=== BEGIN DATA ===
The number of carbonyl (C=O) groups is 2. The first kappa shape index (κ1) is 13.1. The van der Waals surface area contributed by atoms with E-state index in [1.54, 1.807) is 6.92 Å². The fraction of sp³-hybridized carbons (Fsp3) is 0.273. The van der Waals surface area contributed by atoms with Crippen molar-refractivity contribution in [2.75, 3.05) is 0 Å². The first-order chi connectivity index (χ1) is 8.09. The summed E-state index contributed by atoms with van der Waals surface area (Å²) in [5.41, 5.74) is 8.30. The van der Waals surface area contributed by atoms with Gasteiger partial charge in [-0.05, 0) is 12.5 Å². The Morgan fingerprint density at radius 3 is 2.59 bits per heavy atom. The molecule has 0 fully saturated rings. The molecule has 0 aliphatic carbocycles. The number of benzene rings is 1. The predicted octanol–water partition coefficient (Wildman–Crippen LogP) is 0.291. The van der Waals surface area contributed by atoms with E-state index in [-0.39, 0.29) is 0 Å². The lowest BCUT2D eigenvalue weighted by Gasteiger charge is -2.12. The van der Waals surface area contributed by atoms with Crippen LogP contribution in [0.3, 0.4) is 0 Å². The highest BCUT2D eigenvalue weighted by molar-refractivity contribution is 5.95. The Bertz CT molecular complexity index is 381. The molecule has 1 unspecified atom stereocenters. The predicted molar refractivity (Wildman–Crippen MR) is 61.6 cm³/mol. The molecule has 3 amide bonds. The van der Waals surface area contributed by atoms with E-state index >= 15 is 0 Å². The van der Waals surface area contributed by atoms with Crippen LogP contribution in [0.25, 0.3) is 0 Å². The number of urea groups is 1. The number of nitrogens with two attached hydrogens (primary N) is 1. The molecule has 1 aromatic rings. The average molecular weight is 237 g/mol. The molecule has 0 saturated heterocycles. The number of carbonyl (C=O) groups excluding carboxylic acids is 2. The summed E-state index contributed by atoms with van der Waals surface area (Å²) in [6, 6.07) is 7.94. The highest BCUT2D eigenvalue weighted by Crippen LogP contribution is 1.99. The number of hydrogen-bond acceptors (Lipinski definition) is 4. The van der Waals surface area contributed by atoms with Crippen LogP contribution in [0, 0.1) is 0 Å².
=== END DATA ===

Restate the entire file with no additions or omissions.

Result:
The number of carbonyl (C=O) groups is 2. The first kappa shape index (κ1) is 13.1. The van der Waals surface area contributed by atoms with E-state index in [1.54, 1.807) is 6.92 Å². The fraction of sp³-hybridized carbons (Fsp3) is 0.273. The van der Waals surface area contributed by atoms with Crippen molar-refractivity contribution in [2.75, 3.05) is 0 Å². The first-order chi connectivity index (χ1) is 8.09. The summed E-state index contributed by atoms with van der Waals surface area (Å²) in [5.41, 5.74) is 8.30. The van der Waals surface area contributed by atoms with Gasteiger partial charge in [-0.05, 0) is 12.5 Å². The Morgan fingerprint density at radius 3 is 2.59 bits per heavy atom. The molecule has 0 fully saturated rings. The molecule has 0 aliphatic carbocycles. The number of benzene rings is 1. The predicted octanol–water partition coefficient (Wildman–Crippen LogP) is 0.291. The van der Waals surface area contributed by atoms with E-state index in [-0.39, 0.29) is 0 Å². The lowest BCUT2D eigenvalue weighted by Gasteiger charge is -2.12. The van der Waals surface area contributed by atoms with Crippen LogP contribution in [0.3, 0.4) is 0 Å². The highest BCUT2D eigenvalue weighted by molar-refractivity contribution is 5.95. The Bertz CT molecular complexity index is 381. The molecule has 1 unspecified atom stereocenters. The predicted molar refractivity (Wildman–Crippen MR) is 61.6 cm³/mol. The molecule has 3 amide bonds. The van der Waals surface area contributed by atoms with E-state index >= 15 is 0 Å². The van der Waals surface area contributed by atoms with Crippen LogP contribution in [0.25, 0.3) is 0 Å². The number of urea groups is 1. The number of nitrogens with two attached hydrogens (primary N) is 1. The molecule has 1 aromatic rings. The average molecular weight is 237 g/mol. The molecule has 0 saturated heterocycles. The number of carbonyl (C=O) groups excluding carboxylic acids is 2. The summed E-state index contributed by atoms with van der Waals surface area (Å²) in [6, 6.07) is 7.94. The highest BCUT2D eigenvalue weighted by Crippen LogP contribution is 1.99. The number of hydrogen-bond acceptors (Lipinski definition) is 4. The van der Waals surface area contributed by atoms with Crippen LogP contribution in [0, 0.1) is 0 Å².